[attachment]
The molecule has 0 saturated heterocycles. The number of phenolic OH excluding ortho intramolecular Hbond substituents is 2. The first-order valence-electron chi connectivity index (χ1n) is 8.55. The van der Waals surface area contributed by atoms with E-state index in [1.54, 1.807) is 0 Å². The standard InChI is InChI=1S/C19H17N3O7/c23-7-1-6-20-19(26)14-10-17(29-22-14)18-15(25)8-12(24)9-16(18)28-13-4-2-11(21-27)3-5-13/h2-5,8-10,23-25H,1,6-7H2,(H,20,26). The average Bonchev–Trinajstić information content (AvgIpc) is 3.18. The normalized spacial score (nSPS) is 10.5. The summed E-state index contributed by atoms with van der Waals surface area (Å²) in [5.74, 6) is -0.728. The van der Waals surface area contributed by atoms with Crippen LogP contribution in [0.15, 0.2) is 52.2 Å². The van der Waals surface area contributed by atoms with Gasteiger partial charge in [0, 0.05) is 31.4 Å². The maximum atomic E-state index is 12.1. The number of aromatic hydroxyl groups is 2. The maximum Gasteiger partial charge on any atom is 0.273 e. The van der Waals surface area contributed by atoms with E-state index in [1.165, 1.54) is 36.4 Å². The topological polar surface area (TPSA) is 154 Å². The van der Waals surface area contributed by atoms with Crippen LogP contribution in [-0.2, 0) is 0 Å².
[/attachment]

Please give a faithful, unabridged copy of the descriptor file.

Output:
The molecule has 0 saturated heterocycles. The number of phenolic OH excluding ortho intramolecular Hbond substituents is 2. The first-order valence-electron chi connectivity index (χ1n) is 8.55. The van der Waals surface area contributed by atoms with E-state index in [1.54, 1.807) is 0 Å². The standard InChI is InChI=1S/C19H17N3O7/c23-7-1-6-20-19(26)14-10-17(29-22-14)18-15(25)8-12(24)9-16(18)28-13-4-2-11(21-27)3-5-13/h2-5,8-10,23-25H,1,6-7H2,(H,20,26). The average Bonchev–Trinajstić information content (AvgIpc) is 3.18. The normalized spacial score (nSPS) is 10.5. The summed E-state index contributed by atoms with van der Waals surface area (Å²) in [5.74, 6) is -0.728. The van der Waals surface area contributed by atoms with Crippen LogP contribution in [0.15, 0.2) is 52.2 Å². The van der Waals surface area contributed by atoms with Gasteiger partial charge in [0, 0.05) is 31.4 Å². The maximum atomic E-state index is 12.1. The number of aromatic hydroxyl groups is 2. The maximum Gasteiger partial charge on any atom is 0.273 e. The van der Waals surface area contributed by atoms with E-state index in [1.165, 1.54) is 36.4 Å². The topological polar surface area (TPSA) is 154 Å². The van der Waals surface area contributed by atoms with Crippen LogP contribution in [-0.2, 0) is 0 Å².